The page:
For the second consecutive book there’s a new writer on Birds of Prey, and for the second consecutive book it’s somewhat the mixed bag, with some good ideas, some ordinary ideas, and some of both that fall short of presenting entirely credible cast interpretations.

The one element where there isn’t a problem is the art. This time it’s Nicola Scott all the way through, and she’s not far off the artist she’d become. She’s grown throughout her spell drawing Birds of Prey, and while always talented with a style holding widespread appeal, she’s developed into a first class storyteller

Sean McKeever’s plots elsewhere have always been strong on the interaction between teenagers, yet that’s the element letting him down here. His take on Mirage works up to a point, but her jealousy when the far more capable Black Alice shows up is unconvincing, and the whole sequence with Black Alice comes across as nothing more than padding and a shock ending for one of the monthly chapters as originally published.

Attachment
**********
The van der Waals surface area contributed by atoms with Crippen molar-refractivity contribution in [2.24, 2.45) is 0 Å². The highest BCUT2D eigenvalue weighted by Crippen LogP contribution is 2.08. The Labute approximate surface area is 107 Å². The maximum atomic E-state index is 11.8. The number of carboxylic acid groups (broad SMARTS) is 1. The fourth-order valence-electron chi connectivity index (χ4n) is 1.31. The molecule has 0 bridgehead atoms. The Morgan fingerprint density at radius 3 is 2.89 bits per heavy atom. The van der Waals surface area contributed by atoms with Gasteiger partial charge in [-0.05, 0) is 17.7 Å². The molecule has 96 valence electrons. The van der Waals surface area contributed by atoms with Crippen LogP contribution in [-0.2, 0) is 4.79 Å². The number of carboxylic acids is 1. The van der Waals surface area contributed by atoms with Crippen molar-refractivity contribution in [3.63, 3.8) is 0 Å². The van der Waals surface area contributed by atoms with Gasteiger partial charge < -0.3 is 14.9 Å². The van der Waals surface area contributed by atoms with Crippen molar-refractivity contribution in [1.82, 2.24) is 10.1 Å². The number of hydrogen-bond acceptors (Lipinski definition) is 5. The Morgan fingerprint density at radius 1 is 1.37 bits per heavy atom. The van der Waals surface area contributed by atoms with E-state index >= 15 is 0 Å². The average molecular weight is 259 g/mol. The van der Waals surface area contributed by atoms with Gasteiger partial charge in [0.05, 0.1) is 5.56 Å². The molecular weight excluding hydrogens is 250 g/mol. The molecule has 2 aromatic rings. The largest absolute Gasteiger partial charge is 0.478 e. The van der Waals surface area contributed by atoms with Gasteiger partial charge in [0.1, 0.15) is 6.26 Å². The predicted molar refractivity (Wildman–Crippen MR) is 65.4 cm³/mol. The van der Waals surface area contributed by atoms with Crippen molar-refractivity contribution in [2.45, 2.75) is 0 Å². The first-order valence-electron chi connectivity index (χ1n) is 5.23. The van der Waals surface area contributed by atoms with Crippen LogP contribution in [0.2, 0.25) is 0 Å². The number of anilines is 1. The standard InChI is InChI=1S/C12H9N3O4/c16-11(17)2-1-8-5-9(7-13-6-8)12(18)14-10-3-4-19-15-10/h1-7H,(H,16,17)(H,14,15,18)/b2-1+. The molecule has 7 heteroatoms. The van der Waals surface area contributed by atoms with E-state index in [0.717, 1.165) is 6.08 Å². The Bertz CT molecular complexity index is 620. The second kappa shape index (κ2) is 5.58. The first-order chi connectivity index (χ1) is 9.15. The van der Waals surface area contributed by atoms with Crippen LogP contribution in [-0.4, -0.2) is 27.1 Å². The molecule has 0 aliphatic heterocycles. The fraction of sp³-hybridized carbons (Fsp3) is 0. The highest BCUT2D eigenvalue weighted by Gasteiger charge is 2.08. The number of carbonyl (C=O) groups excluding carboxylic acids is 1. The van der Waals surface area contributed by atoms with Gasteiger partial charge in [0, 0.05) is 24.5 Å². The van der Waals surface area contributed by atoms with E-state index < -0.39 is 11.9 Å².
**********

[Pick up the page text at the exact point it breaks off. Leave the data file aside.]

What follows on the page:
The book’s opening is taut and compelling, despite the misguided Transformers sequence sacrificing credibility for a strong visual. Although seemingly complete at the unpredictable ending, it’s in fact what broadens into the remainder, with Oracle obsessed in locating a criminal mastermind. McKeever’s good at swivelling the spotlight, and simultaneously provides a viable threat from Lady Blackhawk’s past to occupy her and the Huntress. This refers back to a daft 1960s story, which would now be viewed in a far less favourable light, and McKeever’s updating underlines that, but can’t entirely address the whiff of mediocrity.

Ultimately the problem with Metropolis or Dust is that the underskirts are apparent, and as far as Birds of Prey is concerned that’s long not been the case. The ending repurposes the team, and Platinum Flats continues what’s been initiated here.